It may seem like everything has gone right for the Los Angeles Dodgers this year, but that's actually not the case.
Clayton Kershaw hasn't pitched since July 23 because of a back injury, and promising left-hander Julio Urias was lost to shoulder problems.
The reason the Dodgers are on pace to win 115 games is because no matter who has been on the mound, their starting pitching has been sharp. Los Angeles has six players with at least 16 starts for the Dodgers, and they all have ERAs of 3.84 or lower.
And that doesn't even include Yu Darvish, who had 10 strikeouts in his debut for the Dodgers on Friday night after being acquired in a trade from Texas.
This past week has been a microcosm of the season. Los Angeles went 5-1, and in the five wins, starters Kenta Maeda, Alex Wood, Darvish, Rich Hill and Hyun-Jin Ryu allowed four runs in 32 innings.
It was a dominant stretch that didn't even include Kershaw, who is set to rejoin the team Monday night in Phoenix.
The depth of this staff has allowed the Dodgers to withstand injuries, not just to Kershaw and Urias, but also to Maeda (hamstring issue in May) and Ryu (bruised foot in July). And Hill and Brandon McCarthy have had blister concerns.
Kershaw, Wood, Maeda, Ryu, McCarthy and Hill have all thrown at least 83 innings, but only Kershaw has pitched more than 110. What matters is that those six pitchers have been effective - and that their injuries haven't overlapped enough to cause any major problems.
With Darvish now in the mix, the Dodgers will have some interesting decisions to make down the stretch. If everyone is healthy, the postseason rotation would almost certainly include Kershaw, Darvish and Wood, who is 13-1 with a 2.33 ERA. Hill's strikeout numbers make him an enticing option as well, but Ryu and Maeda may not be done making their cases yet.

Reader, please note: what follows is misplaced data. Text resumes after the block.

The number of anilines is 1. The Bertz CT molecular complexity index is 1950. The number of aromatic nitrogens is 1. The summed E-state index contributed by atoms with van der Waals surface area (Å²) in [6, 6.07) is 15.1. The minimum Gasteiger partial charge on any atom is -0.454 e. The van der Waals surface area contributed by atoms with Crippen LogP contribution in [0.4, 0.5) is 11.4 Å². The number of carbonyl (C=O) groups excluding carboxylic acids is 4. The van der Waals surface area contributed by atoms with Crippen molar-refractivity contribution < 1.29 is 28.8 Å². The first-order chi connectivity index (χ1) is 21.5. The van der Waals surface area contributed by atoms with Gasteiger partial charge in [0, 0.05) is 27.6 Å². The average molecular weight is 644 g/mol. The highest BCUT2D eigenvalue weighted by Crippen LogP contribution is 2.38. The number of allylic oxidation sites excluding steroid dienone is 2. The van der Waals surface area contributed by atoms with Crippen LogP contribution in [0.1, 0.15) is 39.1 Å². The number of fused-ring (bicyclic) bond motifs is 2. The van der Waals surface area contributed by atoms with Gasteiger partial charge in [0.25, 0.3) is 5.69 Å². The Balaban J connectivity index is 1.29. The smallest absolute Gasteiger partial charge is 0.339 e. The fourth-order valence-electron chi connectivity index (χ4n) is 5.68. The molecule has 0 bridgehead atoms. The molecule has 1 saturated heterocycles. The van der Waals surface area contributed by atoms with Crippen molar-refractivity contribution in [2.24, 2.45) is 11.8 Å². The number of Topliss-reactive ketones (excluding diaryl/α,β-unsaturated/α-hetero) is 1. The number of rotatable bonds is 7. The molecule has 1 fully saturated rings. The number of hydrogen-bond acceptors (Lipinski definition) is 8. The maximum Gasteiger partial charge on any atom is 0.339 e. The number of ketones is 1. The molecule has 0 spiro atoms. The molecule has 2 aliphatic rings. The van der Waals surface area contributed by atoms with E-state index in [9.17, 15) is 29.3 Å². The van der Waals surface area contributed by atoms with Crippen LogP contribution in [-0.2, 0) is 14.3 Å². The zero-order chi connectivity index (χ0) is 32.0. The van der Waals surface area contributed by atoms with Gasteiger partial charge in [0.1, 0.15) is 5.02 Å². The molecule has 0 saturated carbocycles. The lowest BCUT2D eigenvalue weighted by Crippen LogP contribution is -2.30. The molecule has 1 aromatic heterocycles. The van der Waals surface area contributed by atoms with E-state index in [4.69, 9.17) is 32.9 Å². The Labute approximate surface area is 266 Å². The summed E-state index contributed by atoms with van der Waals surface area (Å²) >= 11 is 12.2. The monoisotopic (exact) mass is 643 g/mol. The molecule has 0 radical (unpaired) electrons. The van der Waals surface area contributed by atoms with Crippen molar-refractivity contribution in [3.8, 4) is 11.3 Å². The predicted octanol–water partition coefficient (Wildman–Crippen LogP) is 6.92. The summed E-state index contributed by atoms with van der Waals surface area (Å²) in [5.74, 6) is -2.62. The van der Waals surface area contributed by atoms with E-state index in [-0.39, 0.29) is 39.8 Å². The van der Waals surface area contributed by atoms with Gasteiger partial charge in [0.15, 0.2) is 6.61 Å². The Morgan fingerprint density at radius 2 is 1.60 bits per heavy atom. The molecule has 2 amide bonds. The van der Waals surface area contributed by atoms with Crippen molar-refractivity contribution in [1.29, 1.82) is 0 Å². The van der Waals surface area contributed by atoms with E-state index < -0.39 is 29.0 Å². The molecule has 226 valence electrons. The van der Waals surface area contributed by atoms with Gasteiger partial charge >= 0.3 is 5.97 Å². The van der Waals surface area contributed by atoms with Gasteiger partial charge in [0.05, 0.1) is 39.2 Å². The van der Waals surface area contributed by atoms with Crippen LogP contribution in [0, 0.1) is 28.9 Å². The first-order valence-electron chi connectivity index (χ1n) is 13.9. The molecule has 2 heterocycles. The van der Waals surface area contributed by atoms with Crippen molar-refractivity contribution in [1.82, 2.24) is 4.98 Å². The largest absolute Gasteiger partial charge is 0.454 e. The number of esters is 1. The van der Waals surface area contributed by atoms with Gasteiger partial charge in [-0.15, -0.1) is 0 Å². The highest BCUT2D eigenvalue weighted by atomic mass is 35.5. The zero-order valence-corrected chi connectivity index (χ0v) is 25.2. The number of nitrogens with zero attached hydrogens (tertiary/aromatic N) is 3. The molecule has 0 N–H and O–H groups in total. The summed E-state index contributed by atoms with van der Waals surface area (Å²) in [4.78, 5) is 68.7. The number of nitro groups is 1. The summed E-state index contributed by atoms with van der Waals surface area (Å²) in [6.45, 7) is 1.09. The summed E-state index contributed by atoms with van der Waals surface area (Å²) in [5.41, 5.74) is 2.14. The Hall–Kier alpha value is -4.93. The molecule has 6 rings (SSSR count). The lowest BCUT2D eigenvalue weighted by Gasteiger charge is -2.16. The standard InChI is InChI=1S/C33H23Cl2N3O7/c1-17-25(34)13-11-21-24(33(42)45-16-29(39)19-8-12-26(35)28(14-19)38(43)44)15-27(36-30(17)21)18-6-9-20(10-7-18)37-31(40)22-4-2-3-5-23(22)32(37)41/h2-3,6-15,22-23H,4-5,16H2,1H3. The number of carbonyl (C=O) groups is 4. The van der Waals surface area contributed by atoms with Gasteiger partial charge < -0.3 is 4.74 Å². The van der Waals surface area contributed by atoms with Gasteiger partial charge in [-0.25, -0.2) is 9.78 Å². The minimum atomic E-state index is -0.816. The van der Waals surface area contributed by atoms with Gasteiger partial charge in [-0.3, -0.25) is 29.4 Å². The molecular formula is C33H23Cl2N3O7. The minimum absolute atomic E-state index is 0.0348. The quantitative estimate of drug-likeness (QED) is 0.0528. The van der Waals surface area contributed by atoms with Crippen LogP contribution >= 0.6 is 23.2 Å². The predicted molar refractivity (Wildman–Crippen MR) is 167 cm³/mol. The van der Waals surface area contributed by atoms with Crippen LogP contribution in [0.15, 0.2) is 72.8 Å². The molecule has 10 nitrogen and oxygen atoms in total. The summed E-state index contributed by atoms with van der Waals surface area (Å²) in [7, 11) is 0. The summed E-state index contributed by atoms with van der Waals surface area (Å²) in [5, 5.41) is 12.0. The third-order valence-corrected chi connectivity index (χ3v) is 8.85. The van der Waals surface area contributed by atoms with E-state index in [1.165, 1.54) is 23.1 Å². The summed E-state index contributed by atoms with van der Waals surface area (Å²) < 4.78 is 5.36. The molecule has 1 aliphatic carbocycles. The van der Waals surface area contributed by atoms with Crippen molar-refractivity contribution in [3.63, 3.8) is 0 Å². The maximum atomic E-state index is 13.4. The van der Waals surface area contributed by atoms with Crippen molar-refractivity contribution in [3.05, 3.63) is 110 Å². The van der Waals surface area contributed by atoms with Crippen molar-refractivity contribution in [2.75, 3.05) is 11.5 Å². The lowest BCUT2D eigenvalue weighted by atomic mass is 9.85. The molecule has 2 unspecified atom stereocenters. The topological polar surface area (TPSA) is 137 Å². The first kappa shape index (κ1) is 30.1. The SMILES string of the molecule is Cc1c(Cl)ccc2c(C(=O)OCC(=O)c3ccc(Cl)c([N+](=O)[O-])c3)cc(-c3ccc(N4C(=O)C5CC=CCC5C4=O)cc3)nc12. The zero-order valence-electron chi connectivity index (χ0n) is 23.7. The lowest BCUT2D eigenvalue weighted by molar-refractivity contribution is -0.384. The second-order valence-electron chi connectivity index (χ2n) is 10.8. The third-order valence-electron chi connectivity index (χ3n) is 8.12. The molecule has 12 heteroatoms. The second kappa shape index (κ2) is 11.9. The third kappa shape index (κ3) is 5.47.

Here are a few other developments from around baseball:
Dave Dombrowski has rarely been one to make headlines with his public comments, but Boston's president of baseball operations added some juice to the rivalry with the Yankees after New York general manager Brian Cashman acquired Sonny Gray from Oakland at the deadline.
''I think that Brian has made them the Golden State Warriors and we're the significant underdogs,'' Dombrowski said. ''Like he said earlier in the year, that he didn't know how the Red Sox would lose a game, I think it'll be the same: I don't know how they'll lose a game right now.''
Dombrowski was alluding to a preseason comment by Cashman, who compared the Red Sox to the Warriors after Boston acquired ace pitcher Chris Sale.
For what it's worth, it's Dombrowski's Red Sox who have now won six in a row to take a three-game lead over New York atop the AL East.
The Detroit Tigers had an amusing moment in Friday night's win over Baltimore when they collectively seemed to forget how many outs there were . Justin Verlander struck out Jonathan Schoop for the third out of the bottom of the third inning, but the Tigers began throwing the ball around the horn and remained on the field before realizing the inning was over.
LINE OF THE WEEK
Paul Goldschmidt, Diamondbacks, hit three home runs, including a tiebreaking shot in the ninth inning of Arizona's 10-8 win over the Chicago Cubs on Thursday.